CJB: I think they were Czechoslovakian.

HH: Hanging around, they’re going to get into trouble, right?

CJB: Smoking, wearing black leather, in Gardiner, Montana. They stuck out.

HH: They stuck out. And they probably fell into one of those pot-belly things that burn you up and leave just the bones in Yellowstone. That happens. Why I’m not going there is that buffalo fall in and they come out looking like a sparrow. But the second thing I didn’t know about was this biological thing, and that they mine this stuff. So do they actually have bio pirates? Or have you introduced a concept that might attract people to it?

CJB: No, there have been a few people arrested.

HH: Okay, that’s what I was…

CJB: And found, you know, with vials and instrumentation that shouldn’t be there, just getting the water, the run off from certain little springs. I do know of a place in Yellowstone where once a month, a little truck rolls up and they take a bunch of vials like out of a certain hot spring that has the thermophiles in them, put them in cases and then ship them to Switzerland. That’s their deal with the Park Service.

HH: My gosh. You wonder, that’s actually great investigative journalism. It’s not fiction. That’s a lead for a great interview, to go follow those vials and follow that truck and see where it leads. But the Europeans who come, they come to work in the hotels. They are often promised jobs. And I ran into this as a private resort off the coast of Lake Erie where everyone on the island is from abroad.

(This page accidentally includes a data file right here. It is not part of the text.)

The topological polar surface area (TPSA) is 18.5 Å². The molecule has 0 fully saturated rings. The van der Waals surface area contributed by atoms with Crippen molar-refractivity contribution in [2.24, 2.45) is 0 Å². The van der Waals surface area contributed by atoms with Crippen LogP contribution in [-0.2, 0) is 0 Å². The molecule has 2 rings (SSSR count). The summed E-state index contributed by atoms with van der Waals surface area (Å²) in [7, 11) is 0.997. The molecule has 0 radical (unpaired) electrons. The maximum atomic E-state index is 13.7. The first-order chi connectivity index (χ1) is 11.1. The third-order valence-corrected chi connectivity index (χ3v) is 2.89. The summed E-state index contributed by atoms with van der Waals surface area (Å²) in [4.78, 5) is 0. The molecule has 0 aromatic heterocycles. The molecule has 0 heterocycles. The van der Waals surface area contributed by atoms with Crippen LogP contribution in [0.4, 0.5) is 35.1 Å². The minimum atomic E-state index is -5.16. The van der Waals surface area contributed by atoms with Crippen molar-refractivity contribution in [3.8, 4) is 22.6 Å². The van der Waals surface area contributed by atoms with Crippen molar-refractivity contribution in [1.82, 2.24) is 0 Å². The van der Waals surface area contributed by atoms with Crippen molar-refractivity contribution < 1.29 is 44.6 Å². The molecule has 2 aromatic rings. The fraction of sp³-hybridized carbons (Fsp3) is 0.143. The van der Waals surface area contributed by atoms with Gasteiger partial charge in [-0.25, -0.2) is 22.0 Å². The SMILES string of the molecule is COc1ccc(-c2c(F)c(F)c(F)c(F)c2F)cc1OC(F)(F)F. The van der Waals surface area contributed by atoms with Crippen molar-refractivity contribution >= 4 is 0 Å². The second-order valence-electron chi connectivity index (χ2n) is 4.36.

CJB: Yeah, it’s very common.

HH: They come in for five months from the beginning, before the season through the end of the season, and then thy go back to Europe on a work visa.

CJB: Yeah, it’s very common all over the West, especially. Guest ranches, national parks, national forests, that’s their seasonal help.

HH: Now I’m surprised that Americans don’t object to that. Those are jobs that Americans will do, aren’t they?

CJB: The biggest problem is that most of the Americans, the kids, in fact, my daughter was one of them, have to go to college. They have to leave before the job is over. And that puts the concessionaires in a real bind. So they have to get people who can be there four and a half to five months.

HH: What do they pay? Do they pay minimum wage?

CJB: They don’t pay much of anything.

HH: Yeah.

CJB: The people who come mainly want to be in the park.

HH: And at the end of (bio) Pirates of Yellowstone, we’re not going to say anything other than this, a character feels a part, finally, of Yellowstone.

CJB: Yes.

HH: It was a very odd thing. And is that how you feel about Yellowstone? Should I…

CJB: No, I love Yellowstone. We need to go there soon.

HH: No, no. You know me. You know what I think about Yellowstone. When we come back, America, we’re going to go back oh, about 200 years to the Wyoming River Range, the Powder River, what is it?

CJB: The Wind River Range.